Five Questions That Should Shape Any Change Program

Most organisations will shrink or disappear in the long term: only a third of excellent companies remain excellent for decades, and when organisations try to transform themselves, even fewer succeed. But as economic, political, social, and technological change continue to accelerate, and competitive pressure grows more intense, leaders can’t afford those odds. The likeliest way to overcome them, we found as we wrote Beyond Performance, is to address the underlying problem: organisations that focus too much on short-term financial performance, at the expense of organisational health, are those that most typically need transformational change; but, unfortunately, the change programs they create are similarly shortsighted.

Change programs that succeed, we’ve seen, put an equal emphasis on both performance and health in answering five basic questions that should shape any change program. Leaders who do this not only get near-term improvements, but also successfully build their organisation’s capacity to learn and keep changing over time — keeping them ahead of the pack.

1) Where do we want to go? Sounds simple, but answering this question for both performance and health means setting an aspiration at the intersection of where market opportunities exist, what capabilities your company has, and where you and your employees are passionate about making a difference. Wells Fargo CEO John Stumpf knew the company needed to improve performance, which was becoming increasingly difficult in the lead-up to the financial crisis. Stumpf was also passionate, however, about positioning the company for success in the longer term, by creating a new spirit and way of thinking in the company. So he and his top team set the aspiration of “One Wells Fargo,” which included equal focus on performance measures such as earnings growth and cross-sell and on creating a lasting culture of customer-centricity and collaboration. 

2) How ready are we to get started? Leaders of most failed change programs we’ve seen moved straight from aspiration to action. But you can’t know what actions to take if you don’t have a clear view of the capabilities and mindsets you’ll need to develop to make the change stick. When Pierre Beaudoin took over the aerospace division at Bombardier with a mandate for change, he and his team understood that boosting factory performance would require building lean capabilities, something the company sorely lacked despite its engineering experience. Crucially, they also took the time to figure out that ensuring those capabilities were put to full use would mean changing workers’ mindsets, from a focus on what engineering could make possible, to valuing individuals, enhancing the role of teamwork, and understanding the needs of customers. 
3. What practical steps do we need to take? We’ve found that leaders need to be as clear about what the company won’t do anymore as about what it will do to improve both performance and health. A.G. Lafley, in his famous turnaround of Procter & Gamble, established a portfolio of performance initiatives that, for instance, gave priority to four core businesses. At the same time, he created a “not-to-do” list including projects that were driven by technology rather than customer needs. What’s more, he ensured every initiative — whatever its specific focus — included building mindsets and capabilities related to focusing on customers and forging external partnerships as part of its implementation.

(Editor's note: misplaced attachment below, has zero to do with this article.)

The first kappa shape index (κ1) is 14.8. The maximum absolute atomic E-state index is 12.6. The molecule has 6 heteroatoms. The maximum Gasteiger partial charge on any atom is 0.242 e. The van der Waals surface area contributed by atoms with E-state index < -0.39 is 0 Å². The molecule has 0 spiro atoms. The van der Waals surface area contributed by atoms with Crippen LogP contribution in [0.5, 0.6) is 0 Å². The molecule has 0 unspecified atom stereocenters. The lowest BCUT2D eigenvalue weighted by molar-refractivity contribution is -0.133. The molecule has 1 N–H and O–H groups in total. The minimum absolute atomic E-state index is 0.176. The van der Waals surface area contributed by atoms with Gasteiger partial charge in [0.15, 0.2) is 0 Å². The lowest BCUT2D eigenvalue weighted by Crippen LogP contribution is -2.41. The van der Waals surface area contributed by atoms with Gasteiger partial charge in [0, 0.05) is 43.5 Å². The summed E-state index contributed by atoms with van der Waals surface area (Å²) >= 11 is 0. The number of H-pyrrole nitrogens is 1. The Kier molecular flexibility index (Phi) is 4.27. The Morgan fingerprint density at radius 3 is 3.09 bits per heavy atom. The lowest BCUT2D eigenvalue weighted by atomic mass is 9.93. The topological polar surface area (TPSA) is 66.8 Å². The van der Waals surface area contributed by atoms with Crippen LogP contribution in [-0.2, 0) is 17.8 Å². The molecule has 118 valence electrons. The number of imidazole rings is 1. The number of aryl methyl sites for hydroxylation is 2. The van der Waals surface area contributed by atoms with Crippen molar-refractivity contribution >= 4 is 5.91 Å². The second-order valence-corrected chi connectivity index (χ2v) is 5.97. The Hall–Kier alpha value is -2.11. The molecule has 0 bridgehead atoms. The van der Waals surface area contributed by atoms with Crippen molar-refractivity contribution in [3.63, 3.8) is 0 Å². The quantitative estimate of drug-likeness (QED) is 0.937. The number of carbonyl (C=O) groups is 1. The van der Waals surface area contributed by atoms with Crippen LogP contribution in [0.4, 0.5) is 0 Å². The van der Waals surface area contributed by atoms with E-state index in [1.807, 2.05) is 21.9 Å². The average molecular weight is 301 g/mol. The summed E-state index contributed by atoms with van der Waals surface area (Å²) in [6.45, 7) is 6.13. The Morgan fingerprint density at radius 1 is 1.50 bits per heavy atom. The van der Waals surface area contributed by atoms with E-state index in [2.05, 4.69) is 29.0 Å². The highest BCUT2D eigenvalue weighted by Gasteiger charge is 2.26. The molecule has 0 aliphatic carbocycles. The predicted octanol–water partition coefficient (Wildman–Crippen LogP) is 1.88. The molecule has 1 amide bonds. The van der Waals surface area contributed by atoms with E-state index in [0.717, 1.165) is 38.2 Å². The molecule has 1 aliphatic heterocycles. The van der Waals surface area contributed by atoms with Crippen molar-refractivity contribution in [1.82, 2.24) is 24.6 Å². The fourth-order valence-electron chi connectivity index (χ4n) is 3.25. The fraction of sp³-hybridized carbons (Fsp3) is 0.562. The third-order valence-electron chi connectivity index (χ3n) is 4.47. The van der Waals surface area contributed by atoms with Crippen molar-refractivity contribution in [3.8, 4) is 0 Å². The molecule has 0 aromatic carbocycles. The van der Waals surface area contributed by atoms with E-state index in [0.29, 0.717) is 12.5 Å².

4. How do we manage the journey? Implementing a portfolio of performance initiatives can take different forms — everything from running pilots to ‘big bang’ roll outs. But too often leaders underestimate the amount of energy that is needed to roll out large scale change. To avoid losing momentum, Julio Linares, the CEO of Spain’s incumbent telecom operator, Telefónica de España, used three tactics that we’ve seen succeed at many companies. The first was clear communication so people understood how their project contributed to that year’s targets and to the overall transformation program. Second, Linares ensured that a large portion of the company’s 20,000 employees felt a meaningful degree of ownership of the changes by involving people at different levels in designing and tweaking them as they went on. Finally, Linares made sure they were making real progress and that the goals were still relevant by holding regular progress evaluations, the results of which were also widely communicated.

5. How do we keep moving forward? Those few leaders who actually reach their performance goal too often see it as the end of the road, and don’t plan a transition to a period of continuous improvement. This creates a risk that the company won’t be able to sustain the impact it’s achieved. Avoiding this trap involves re-purposing some of your transformation infrastructure to have an ongoing role in facilitating knowledge sharing and learning methods, and providing expertise to help the company continue to improve. For these to be embraced in the long term, the right leadership skills and mind-sets must also be in place. After the formal end of a transformation program at ANZ Bank, for example, the company trained more than 6,000 leaders in areas such as self-awareness, resilience, and the ability to energise oneself and others. With these leaders, ANZ has enjoyed an era of continued high performance for more than a decade.
These five questions are straightforward, but too few leaders answer them with equal emphasis on performance and health. The benefits of putting in the time to do so, however, add up to nothing less than far better odds to achieve, sustain, and improve your change aspirations over time. 

[Source: Harvard Business Review]